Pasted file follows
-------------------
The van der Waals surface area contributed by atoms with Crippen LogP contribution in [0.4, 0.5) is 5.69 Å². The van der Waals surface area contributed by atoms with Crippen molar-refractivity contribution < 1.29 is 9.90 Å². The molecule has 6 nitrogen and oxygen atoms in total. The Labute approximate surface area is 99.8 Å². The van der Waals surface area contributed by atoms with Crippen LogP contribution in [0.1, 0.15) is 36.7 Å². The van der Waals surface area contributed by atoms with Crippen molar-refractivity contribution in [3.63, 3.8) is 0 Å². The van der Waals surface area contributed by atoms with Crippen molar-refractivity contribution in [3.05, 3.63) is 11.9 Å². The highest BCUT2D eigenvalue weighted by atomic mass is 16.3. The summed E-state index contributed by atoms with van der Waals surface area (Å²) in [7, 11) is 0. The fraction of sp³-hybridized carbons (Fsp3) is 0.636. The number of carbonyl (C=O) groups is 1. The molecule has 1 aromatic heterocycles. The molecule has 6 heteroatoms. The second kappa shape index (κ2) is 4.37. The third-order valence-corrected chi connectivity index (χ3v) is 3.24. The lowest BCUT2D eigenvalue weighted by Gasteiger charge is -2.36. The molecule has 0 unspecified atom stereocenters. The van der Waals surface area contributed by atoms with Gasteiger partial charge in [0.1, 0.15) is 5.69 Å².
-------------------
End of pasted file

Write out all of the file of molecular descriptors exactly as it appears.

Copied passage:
The van der Waals surface area contributed by atoms with Crippen LogP contribution in [0.4, 0.5) is 5.69 Å². The van der Waals surface area contributed by atoms with Crippen molar-refractivity contribution < 1.29 is 9.90 Å². The molecule has 6 nitrogen and oxygen atoms in total. The Labute approximate surface area is 99.8 Å². The van der Waals surface area contributed by atoms with Crippen LogP contribution in [0.1, 0.15) is 36.7 Å². The van der Waals surface area contributed by atoms with Crippen molar-refractivity contribution in [3.63, 3.8) is 0 Å². The van der Waals surface area contributed by atoms with Crippen molar-refractivity contribution in [3.05, 3.63) is 11.9 Å². The highest BCUT2D eigenvalue weighted by atomic mass is 16.3. The summed E-state index contributed by atoms with van der Waals surface area (Å²) in [7, 11) is 0. The fraction of sp³-hybridized carbons (Fsp3) is 0.636. The number of carbonyl (C=O) groups is 1. The molecule has 1 aromatic heterocycles. The molecule has 6 heteroatoms. The second kappa shape index (κ2) is 4.37. The third-order valence-corrected chi connectivity index (χ3v) is 3.24. The lowest BCUT2D eigenvalue weighted by Gasteiger charge is -2.36. The molecule has 0 unspecified atom stereocenters. The van der Waals surface area contributed by atoms with Gasteiger partial charge in [0.1, 0.15) is 5.69 Å².